So, I’m gonna go on a bit of a rant today. It’s something I’ve noticed a LOT lately, and it just frustrates me endlessly. Since I’ve been posting challenges in my Facebook groups, I’ve noticed how damn negative people can be. For no real reason other than because they can.

Some folks seem to be operating under the belief I have a list of everyone I’ve asked to participate in these challenges and expect RSVPs*. That could not be further from the truth. If you want to do these challenges, that’s fine. That’s FUCKING AWESOME even. If not, that’s also fine. My ass is not aching, regardless of which way you choose to go here. I post these challenges to hold myself accountable. If I do them alone, I still get that benefit.

I post these challenges to hold myself accountable. If I do them alone, I still get that benefit.Click To Tweet

That said when someone picks apart my challenges or tells me all the reasons why they can’t or tells me how my challenge is stupid and wrong and sucks, that shit does bother me. That shit does hurt my feelings. So maybe just scroll on by instead of presenting your TEDTalk on all the reasons this challenge is incredibly shitty and awful, huh?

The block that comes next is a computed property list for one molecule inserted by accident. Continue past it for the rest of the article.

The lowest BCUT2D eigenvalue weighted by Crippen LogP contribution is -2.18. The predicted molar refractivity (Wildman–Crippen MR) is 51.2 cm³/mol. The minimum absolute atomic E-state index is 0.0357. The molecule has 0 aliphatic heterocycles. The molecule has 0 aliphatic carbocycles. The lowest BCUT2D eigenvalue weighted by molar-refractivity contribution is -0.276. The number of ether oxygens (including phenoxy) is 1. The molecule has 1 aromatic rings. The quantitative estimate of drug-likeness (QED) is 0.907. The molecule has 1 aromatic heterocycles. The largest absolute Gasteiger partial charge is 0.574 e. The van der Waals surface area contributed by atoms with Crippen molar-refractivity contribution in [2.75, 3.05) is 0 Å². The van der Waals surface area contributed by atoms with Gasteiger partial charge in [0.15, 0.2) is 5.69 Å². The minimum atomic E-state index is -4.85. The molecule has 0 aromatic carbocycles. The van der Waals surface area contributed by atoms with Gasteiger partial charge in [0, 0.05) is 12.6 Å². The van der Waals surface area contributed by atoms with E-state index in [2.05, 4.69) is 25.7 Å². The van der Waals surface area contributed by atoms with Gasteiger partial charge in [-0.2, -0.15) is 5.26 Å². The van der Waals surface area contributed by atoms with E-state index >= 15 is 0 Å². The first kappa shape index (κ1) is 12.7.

This is not to say I don’t value opinions and input – after you’ve actually done the challenge. I’m always open to constructive ideas about how to make the challenge even better for everyone involved. Hell, I’m even okay with constructive criticism prior to the challenge provided it’s actually helpful. (My general rule of thumb in re: constructive criticism is “If there’s no solution, there’s no problem.”)

But even more than any of this is the idea your attitude is contagious. People feel like they have to give all these reasons why there’s just no possible way they can do the thing which, for me, is extremely frustrating because no one said you had to do this in the first place. So why offer an excuse? Especially when you say, “I can’t because XYZ” could easily lead someone else who was considering it to think, “Well, hey. I have XYZ reason, too!” and decide they’re not going to go for it after all. I’m not saying you’re responsible for anyone else’s actions; I’m saying it’s really easy to create a culture of failure before anything even gets started.

And this applies to so much more than just the challenges. I’ve seen people comment on friends’ posts, “OMG. EW. I would never eat/do/wear that!” I always want to answer, “Well, thanks for your opinion, Barbara; so bugger off and don’t eat/do/wear it then.” I guess what I’m saying is don’t piss on someone else’s parade, at least on their blog or in their group or on their wall. I mean, that’s what your blog/group/wall is for, amirite?

*I realize when I ask things like “You in?” it could seem like I’m asking for RSVPs. I’d have thought it was understood that was more rhetorical than literal, but I’ve noted it and won’t ask that way in future. 😉